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Yeah, we're talking a traveling team, representing our city statewide at this level. Tryouts, uniforms, ice bills, and all the rest that goes into it. It definitely should be fun, but they should have some passion for winning.

The coach isn't a screamer, he played for the Gophers for a bit, I think he's got a decent head on his shoulders for the most part.

It's a tough one...
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Old 12-10-2013, 07:14 PM
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I am a high school football coach (yes and a stay at home dad- pretty great deal I have going on) so I can see both sides.

I think the Little League Soccer / Tball / fill in the sport Coach who goes all Bobby Knight during a "Rec" league game needs to realize that its about the kids playing and having fun etc.

I think once you step into the elite / travel / AAU level that comes with a little more expectations. The players are not 1st year players trying out the sport, getting their feet wet, etc. Now I believe that the emphasis at this level should be on learning to compete, practice, sportmanship, etc. and I think by the tone of the coaches email that seems to be what he was getting across.
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Old 12-11-2013, 08:27 PM
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Quote:
Originally Posted by tt3 View Post
Here is, in part, an email from the coach:



Unfortunately what he's saying is kind of true. I talked with guys who've lived here all their lives and to play our city was kind of a "gimme" game as in it's an easy win. That would indicate a systemic problem vs a single coach or team.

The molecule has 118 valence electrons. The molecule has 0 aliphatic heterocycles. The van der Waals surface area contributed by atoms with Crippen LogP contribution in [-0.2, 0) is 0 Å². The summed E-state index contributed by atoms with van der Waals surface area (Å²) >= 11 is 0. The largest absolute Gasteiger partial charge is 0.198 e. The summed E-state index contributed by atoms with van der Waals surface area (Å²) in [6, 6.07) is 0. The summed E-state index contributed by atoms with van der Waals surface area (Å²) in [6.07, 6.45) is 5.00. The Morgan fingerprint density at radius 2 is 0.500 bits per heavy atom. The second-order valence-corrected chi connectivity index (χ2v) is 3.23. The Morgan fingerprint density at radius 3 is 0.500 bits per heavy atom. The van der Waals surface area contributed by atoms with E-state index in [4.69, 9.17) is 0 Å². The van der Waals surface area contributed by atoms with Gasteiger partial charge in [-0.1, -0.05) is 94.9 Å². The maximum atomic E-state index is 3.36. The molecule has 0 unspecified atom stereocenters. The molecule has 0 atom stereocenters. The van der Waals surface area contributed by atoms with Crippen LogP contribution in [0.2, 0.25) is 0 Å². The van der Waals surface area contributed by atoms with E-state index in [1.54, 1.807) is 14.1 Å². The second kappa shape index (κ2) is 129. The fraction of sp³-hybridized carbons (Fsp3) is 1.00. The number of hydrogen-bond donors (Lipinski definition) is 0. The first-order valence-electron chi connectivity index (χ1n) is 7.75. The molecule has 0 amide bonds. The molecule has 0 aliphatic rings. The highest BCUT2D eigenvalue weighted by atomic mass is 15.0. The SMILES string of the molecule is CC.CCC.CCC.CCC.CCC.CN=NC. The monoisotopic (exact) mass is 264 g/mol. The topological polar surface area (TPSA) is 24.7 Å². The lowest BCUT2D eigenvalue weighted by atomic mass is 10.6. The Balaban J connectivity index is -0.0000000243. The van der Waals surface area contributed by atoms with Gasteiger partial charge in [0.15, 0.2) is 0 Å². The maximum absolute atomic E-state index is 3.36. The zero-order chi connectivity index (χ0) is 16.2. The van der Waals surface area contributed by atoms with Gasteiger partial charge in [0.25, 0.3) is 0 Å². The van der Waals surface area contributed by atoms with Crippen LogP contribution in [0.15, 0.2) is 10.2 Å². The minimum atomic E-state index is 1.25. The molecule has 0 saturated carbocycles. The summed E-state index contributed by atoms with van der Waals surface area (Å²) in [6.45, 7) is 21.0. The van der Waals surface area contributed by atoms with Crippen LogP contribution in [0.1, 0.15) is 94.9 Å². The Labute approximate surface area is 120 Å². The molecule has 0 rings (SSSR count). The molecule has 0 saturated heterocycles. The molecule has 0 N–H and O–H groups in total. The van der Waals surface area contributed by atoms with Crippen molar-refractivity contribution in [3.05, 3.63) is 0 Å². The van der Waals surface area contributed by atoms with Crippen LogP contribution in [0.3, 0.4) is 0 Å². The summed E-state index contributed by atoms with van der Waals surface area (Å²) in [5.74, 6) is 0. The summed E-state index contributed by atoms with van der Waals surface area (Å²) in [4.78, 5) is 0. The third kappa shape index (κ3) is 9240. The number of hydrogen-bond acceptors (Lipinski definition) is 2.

Anyway, still kind of mixed feelings on how to feel about this.


When I was in 7th grade basketball, we won one game for a 1-11 record. 8th grade 1-11, 9th grade same group of guys, 1-19.

10th grade we got a new Varsity coach and Jv coach implementing new systems (Indiana's Motion Offense coupled with tenacious D). 7-13

Prior to that, our Varsity program had won only 7 games total in the previous 5 seasons combined. My older brother went thru two 0-20 seasons.

11th grade, 14-6.

12th grade, 17-3, won the league against a school over 3x our student population (1250 vs 4500), won Districts, lost in Regionals.

It's not that the kids are used to losing, it's that the program sucks.

Don't focus on the winning. Focus on the fundamentals and processes that lead to winning. Repetition will lead to confidence, and success, which of course lead to more confidence and more success.

I had an awesome jump shot but could never hit a free throw to save my life. The new coach taught me to quit focusing on making the shot, instead focus on the fundamental mechanics of a free throw which he taught me, practice with repetition. I became a 90%+ ft shooter.

Last edited by Tomcat; 12-11-2013 at 08:48 PM.